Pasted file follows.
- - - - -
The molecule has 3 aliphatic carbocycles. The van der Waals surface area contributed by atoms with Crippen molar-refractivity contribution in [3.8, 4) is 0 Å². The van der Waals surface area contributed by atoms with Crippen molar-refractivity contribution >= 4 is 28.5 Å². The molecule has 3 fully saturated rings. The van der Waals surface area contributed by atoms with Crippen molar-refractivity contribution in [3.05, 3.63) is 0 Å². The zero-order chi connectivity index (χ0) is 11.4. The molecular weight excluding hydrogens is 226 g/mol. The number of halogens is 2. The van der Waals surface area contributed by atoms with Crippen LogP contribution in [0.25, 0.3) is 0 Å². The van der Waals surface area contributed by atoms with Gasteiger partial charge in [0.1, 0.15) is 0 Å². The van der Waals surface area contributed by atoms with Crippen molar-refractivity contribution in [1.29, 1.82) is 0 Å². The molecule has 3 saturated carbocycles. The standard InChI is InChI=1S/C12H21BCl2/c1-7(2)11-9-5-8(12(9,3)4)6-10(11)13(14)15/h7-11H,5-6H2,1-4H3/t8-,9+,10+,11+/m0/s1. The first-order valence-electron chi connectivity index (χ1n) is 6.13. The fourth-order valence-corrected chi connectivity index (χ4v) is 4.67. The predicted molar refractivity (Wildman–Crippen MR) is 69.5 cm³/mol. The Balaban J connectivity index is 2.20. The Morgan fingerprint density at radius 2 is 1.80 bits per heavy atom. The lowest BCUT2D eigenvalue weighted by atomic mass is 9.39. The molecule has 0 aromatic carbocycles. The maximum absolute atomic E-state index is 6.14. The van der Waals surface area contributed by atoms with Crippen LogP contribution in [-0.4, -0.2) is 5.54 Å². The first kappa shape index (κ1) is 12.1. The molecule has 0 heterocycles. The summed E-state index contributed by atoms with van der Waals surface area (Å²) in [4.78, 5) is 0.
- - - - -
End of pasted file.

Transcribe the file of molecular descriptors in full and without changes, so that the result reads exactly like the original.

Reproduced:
The molecule has 3 aliphatic carbocycles. The van der Waals surface area contributed by atoms with Crippen molar-refractivity contribution in [3.8, 4) is 0 Å². The van der Waals surface area contributed by atoms with Crippen molar-refractivity contribution >= 4 is 28.5 Å². The molecule has 3 fully saturated rings. The van der Waals surface area contributed by atoms with Crippen molar-refractivity contribution in [3.05, 3.63) is 0 Å². The zero-order chi connectivity index (χ0) is 11.4. The molecular weight excluding hydrogens is 226 g/mol. The number of halogens is 2. The van der Waals surface area contributed by atoms with Crippen LogP contribution in [0.25, 0.3) is 0 Å². The van der Waals surface area contributed by atoms with Gasteiger partial charge in [0.1, 0.15) is 0 Å². The van der Waals surface area contributed by atoms with Crippen molar-refractivity contribution in [1.29, 1.82) is 0 Å². The molecule has 3 saturated carbocycles. The standard InChI is InChI=1S/C12H21BCl2/c1-7(2)11-9-5-8(12(9,3)4)6-10(11)13(14)15/h7-11H,5-6H2,1-4H3/t8-,9+,10+,11+/m0/s1. The first-order valence-electron chi connectivity index (χ1n) is 6.13. The fourth-order valence-corrected chi connectivity index (χ4v) is 4.67. The predicted molar refractivity (Wildman–Crippen MR) is 69.5 cm³/mol. The Balaban J connectivity index is 2.20. The Morgan fingerprint density at radius 2 is 1.80 bits per heavy atom. The lowest BCUT2D eigenvalue weighted by atomic mass is 9.39. The molecule has 0 aromatic carbocycles. The maximum absolute atomic E-state index is 6.14. The van der Waals surface area contributed by atoms with Crippen LogP contribution in [-0.4, -0.2) is 5.54 Å². The first kappa shape index (κ1) is 12.1. The molecule has 0 heterocycles. The summed E-state index contributed by atoms with van der Waals surface area (Å²) in [4.78, 5) is 0.